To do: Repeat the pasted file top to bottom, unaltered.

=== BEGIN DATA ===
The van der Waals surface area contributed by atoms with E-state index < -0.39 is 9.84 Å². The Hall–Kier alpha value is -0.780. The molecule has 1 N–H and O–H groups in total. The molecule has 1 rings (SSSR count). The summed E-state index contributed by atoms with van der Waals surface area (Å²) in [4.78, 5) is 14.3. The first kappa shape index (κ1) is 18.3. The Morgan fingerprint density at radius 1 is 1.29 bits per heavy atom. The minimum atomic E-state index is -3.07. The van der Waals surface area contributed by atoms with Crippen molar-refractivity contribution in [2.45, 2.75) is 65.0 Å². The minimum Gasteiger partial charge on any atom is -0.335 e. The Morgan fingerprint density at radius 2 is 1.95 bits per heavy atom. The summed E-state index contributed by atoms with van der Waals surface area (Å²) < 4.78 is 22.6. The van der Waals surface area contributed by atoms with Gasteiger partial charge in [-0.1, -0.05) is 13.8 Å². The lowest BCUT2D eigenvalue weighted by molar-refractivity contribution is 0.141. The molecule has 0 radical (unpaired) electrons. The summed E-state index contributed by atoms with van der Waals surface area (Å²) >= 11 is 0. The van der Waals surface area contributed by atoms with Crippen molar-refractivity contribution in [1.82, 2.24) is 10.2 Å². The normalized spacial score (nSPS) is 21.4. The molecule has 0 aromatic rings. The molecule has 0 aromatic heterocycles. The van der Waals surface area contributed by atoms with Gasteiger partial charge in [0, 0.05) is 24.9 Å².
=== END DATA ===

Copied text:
The van der Waals surface area contributed by atoms with E-state index < -0.39 is 9.84 Å². The Hall–Kier alpha value is -0.780. The molecule has 1 N–H and O–H groups in total. The molecule has 1 rings (SSSR count). The summed E-state index contributed by atoms with van der Waals surface area (Å²) in [4.78, 5) is 14.3. The first kappa shape index (κ1) is 18.3. The Morgan fingerprint density at radius 1 is 1.29 bits per heavy atom. The minimum atomic E-state index is -3.07. The van der Waals surface area contributed by atoms with Crippen molar-refractivity contribution in [2.45, 2.75) is 65.0 Å². The minimum Gasteiger partial charge on any atom is -0.335 e. The Morgan fingerprint density at radius 2 is 1.95 bits per heavy atom. The summed E-state index contributed by atoms with van der Waals surface area (Å²) < 4.78 is 22.6. The van der Waals surface area contributed by atoms with Gasteiger partial charge in [-0.1, -0.05) is 13.8 Å². The lowest BCUT2D eigenvalue weighted by molar-refractivity contribution is 0.141. The molecule has 0 radical (unpaired) electrons. The summed E-state index contributed by atoms with van der Waals surface area (Å²) >= 11 is 0. The van der Waals surface area contributed by atoms with Crippen molar-refractivity contribution in [1.82, 2.24) is 10.2 Å². The normalized spacial score (nSPS) is 21.4. The molecule has 0 aromatic rings. The molecule has 0 aromatic heterocycles. The van der Waals surface area contributed by atoms with Gasteiger partial charge in [0, 0.05) is 24.9 Å².